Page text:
Wednesday, June 10, 2009

Support AV to stop the chartists

I’m completely in favour of changing to the Alternative Vote system (in which you number the candidates in order of preference, and then the candidate with the fewest first preferences gets their votes shifted on to the second choices, and so on until someone has a majority of the vote).

Whether more proportional reforms than that might be a good idea I’m less sure, but AV clearly has a few things going for it:

It’s easy to introduce. You don’t need any changes to constituency boundaries or new types of MP. You just have to print the ballot papers a bit differently and spend longer counting them.

It keeps the link between an MP and a local constituency as clear as it is already.

It means that no MP will get elected without having some degree of endorsement from the majority of people voting.

It puts an end to the concepts of a ‘wasted vote’ and of tactical voting – or rather, it institutionalises the latter. If one of the no-hoper minor parties is your favourite, you can put them first and then pick between the likelier winners with your other preferences.

And that, in turn, means an end to those god-awful dodgy bar charts on election leaflets (I’m looking at you, Clegg) trying to prove that ‘in Burblington South it’s a straight fight between X and Y’ or ‘Z can’t win in Gurnchester – only X can keep Y out!’

Surely it’s worth it for that alone.

1 comment:

Neil Harding said...

As a first step, AV is a baby step in the right direction - which is better than nothing and something all us reformers can agree upon.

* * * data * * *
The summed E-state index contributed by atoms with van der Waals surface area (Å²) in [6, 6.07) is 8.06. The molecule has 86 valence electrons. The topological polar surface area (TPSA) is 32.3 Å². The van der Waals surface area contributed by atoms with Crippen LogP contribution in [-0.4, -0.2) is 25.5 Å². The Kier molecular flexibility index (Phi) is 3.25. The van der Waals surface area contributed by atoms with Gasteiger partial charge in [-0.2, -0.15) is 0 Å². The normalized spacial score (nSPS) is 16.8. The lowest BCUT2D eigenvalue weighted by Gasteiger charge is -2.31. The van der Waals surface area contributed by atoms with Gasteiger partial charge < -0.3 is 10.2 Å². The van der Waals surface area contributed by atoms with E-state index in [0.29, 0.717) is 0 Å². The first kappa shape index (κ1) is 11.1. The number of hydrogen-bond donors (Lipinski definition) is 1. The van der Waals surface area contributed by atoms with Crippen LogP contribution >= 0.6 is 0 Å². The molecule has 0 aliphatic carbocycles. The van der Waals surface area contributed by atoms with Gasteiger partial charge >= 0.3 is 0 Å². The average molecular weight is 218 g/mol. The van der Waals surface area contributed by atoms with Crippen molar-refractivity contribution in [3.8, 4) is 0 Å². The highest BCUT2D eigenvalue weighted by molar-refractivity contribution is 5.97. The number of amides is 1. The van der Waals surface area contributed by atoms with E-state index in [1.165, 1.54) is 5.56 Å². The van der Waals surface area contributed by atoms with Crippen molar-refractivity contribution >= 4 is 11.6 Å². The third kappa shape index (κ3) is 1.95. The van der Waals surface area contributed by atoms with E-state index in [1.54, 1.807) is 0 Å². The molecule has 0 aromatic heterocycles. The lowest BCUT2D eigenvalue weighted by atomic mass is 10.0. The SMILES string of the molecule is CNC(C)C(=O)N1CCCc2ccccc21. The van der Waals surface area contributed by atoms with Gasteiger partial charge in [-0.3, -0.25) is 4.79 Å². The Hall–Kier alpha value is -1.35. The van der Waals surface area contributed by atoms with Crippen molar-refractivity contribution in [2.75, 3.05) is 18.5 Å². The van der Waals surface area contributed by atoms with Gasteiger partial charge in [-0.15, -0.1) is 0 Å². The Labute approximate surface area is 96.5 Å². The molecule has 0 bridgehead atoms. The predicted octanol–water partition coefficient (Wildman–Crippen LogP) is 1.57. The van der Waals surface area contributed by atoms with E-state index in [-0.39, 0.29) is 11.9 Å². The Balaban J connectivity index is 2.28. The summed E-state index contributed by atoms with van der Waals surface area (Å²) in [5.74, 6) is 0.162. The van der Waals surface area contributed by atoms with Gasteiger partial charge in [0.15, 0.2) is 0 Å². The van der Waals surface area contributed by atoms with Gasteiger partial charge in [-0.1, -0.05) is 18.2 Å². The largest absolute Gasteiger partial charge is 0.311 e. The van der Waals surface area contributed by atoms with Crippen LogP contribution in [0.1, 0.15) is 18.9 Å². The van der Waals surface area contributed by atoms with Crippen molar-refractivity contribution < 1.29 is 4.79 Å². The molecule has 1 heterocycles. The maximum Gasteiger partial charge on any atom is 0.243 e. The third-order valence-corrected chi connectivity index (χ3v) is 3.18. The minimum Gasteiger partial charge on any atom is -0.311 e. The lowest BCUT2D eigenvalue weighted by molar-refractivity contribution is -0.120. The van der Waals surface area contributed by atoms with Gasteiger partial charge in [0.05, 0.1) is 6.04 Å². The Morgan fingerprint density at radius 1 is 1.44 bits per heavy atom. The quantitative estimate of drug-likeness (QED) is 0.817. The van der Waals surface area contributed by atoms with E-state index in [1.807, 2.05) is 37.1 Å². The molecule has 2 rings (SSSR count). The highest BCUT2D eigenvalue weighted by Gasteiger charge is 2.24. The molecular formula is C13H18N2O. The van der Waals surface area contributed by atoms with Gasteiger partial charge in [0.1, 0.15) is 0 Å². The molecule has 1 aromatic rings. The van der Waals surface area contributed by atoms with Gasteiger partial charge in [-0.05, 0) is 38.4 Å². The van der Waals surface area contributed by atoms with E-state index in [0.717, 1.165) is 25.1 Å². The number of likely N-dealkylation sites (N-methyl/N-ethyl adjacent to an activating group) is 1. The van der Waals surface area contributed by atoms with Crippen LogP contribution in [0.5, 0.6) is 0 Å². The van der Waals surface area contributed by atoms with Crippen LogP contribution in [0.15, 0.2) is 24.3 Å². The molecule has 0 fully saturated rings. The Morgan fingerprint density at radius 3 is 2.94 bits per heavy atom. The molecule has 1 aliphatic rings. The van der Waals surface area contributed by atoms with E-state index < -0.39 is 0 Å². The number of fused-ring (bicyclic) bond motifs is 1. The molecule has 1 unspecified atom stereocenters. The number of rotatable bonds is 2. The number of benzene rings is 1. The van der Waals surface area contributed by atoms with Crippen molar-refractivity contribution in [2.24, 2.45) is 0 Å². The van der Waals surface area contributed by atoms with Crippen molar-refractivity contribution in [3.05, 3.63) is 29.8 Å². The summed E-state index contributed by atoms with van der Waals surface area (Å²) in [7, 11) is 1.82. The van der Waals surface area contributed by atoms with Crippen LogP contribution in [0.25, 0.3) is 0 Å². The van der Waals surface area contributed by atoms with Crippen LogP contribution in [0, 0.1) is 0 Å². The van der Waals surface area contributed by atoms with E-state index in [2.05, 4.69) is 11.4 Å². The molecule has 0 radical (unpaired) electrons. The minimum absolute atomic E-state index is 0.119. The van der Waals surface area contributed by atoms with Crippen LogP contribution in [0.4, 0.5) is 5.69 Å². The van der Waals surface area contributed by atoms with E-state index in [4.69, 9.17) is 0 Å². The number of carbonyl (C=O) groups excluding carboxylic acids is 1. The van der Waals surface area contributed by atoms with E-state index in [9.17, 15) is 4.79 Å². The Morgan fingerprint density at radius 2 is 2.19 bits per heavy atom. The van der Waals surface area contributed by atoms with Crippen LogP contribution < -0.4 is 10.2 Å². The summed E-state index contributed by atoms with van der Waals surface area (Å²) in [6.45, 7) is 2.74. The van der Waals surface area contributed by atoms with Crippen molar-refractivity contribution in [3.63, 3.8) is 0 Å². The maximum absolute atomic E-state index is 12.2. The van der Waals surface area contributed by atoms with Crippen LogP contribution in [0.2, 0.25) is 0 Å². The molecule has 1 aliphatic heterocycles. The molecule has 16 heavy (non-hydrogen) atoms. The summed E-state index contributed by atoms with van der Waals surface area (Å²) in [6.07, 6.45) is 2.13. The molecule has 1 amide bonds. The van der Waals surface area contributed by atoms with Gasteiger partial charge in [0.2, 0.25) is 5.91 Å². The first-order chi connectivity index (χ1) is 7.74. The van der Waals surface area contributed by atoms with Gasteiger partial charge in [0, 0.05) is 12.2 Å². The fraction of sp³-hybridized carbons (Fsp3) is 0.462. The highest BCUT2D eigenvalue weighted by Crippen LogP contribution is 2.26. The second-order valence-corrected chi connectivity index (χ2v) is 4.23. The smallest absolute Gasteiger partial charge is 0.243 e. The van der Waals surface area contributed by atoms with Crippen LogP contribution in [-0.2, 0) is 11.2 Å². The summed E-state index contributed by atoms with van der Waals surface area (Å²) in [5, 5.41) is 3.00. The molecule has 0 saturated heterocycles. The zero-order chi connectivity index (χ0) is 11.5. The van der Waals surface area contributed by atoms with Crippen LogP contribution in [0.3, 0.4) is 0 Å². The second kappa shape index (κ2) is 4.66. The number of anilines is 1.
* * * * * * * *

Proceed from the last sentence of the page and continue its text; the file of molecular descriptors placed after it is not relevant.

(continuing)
The problem is, a referendum on this is just asking a big question about a little answer. It does nothing to address the underlying problems of safe seats and disproportionality.

Would anyone think it fair if UKIP who came second had won no MEPs in the latest election and Labour who came third got plenty of MEPs? Because that is what would have happened under first-past-the-post. UKIP would have got 100 MPs and the Greens 60 under PR, but zero under FPTP and zero under AV.

Yes any party that can get a million votes will get MPs and MEPs under PR, including the BNP. But isn't the problem that the BNP can get a million votes, not that they get a few MPs or MEPs. The price for gerrymandering the BNP under the carpet is to also deny democracy to many millions of other voters. That is clearly unacceptable.

If we can't agree on PR, lets at least agree on the need for a referendum on whether we should have a proper proportional system. If people reject PR in a referendum then maybe we reformers will shut up. But if you never let the people decide, we most certainly will not shut up.